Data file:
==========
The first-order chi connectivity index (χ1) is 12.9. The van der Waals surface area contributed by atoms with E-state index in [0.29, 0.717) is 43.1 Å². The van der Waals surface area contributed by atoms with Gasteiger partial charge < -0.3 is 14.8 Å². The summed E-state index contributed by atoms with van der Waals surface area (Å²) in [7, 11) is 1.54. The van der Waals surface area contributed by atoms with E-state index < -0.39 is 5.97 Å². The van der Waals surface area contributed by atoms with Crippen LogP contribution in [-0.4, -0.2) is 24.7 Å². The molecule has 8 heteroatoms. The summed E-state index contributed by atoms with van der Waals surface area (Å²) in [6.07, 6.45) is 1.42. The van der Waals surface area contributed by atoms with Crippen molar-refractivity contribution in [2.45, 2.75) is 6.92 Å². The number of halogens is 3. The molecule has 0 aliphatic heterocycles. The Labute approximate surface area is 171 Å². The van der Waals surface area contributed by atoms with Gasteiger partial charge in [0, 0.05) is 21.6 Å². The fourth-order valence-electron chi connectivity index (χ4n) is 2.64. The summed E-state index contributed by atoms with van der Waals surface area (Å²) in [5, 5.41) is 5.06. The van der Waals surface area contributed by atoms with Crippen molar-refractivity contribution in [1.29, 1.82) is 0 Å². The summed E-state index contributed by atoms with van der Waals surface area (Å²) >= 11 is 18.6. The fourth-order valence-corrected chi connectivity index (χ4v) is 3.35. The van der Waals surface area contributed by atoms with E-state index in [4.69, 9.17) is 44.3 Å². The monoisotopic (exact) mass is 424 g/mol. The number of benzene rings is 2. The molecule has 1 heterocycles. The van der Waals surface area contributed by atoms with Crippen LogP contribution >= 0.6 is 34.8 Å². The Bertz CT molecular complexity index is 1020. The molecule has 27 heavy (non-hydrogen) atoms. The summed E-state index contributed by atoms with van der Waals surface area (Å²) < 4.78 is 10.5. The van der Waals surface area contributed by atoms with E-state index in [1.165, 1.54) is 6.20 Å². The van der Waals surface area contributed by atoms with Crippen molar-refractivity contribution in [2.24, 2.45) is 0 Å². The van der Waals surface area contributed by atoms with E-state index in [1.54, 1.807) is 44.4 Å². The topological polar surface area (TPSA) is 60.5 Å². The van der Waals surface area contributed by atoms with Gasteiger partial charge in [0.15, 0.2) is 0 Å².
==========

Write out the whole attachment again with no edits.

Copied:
The first-order chi connectivity index (χ1) is 12.9. The van der Waals surface area contributed by atoms with E-state index in [0.29, 0.717) is 43.1 Å². The van der Waals surface area contributed by atoms with Gasteiger partial charge < -0.3 is 14.8 Å². The summed E-state index contributed by atoms with van der Waals surface area (Å²) in [7, 11) is 1.54. The van der Waals surface area contributed by atoms with E-state index < -0.39 is 5.97 Å². The van der Waals surface area contributed by atoms with Crippen LogP contribution in [-0.4, -0.2) is 24.7 Å². The molecule has 8 heteroatoms. The summed E-state index contributed by atoms with van der Waals surface area (Å²) in [6.07, 6.45) is 1.42. The van der Waals surface area contributed by atoms with Crippen molar-refractivity contribution in [2.45, 2.75) is 6.92 Å². The number of halogens is 3. The molecule has 0 aliphatic heterocycles. The Labute approximate surface area is 171 Å². The van der Waals surface area contributed by atoms with Gasteiger partial charge in [0, 0.05) is 21.6 Å². The fourth-order valence-electron chi connectivity index (χ4n) is 2.64. The summed E-state index contributed by atoms with van der Waals surface area (Å²) in [5, 5.41) is 5.06. The van der Waals surface area contributed by atoms with Crippen molar-refractivity contribution in [1.29, 1.82) is 0 Å². The summed E-state index contributed by atoms with van der Waals surface area (Å²) >= 11 is 18.6. The fourth-order valence-corrected chi connectivity index (χ4v) is 3.35. The van der Waals surface area contributed by atoms with E-state index in [4.69, 9.17) is 44.3 Å². The monoisotopic (exact) mass is 424 g/mol. The number of benzene rings is 2. The molecule has 1 heterocycles. The van der Waals surface area contributed by atoms with Crippen LogP contribution >= 0.6 is 34.8 Å². The Bertz CT molecular complexity index is 1020. The molecule has 27 heavy (non-hydrogen) atoms. The summed E-state index contributed by atoms with van der Waals surface area (Å²) < 4.78 is 10.5. The van der Waals surface area contributed by atoms with E-state index in [1.165, 1.54) is 6.20 Å². The van der Waals surface area contributed by atoms with Crippen molar-refractivity contribution in [2.24, 2.45) is 0 Å². The van der Waals surface area contributed by atoms with E-state index in [1.54, 1.807) is 44.4 Å². The topological polar surface area (TPSA) is 60.5 Å². The van der Waals surface area contributed by atoms with Gasteiger partial charge in [0.15, 0.2) is 0 Å².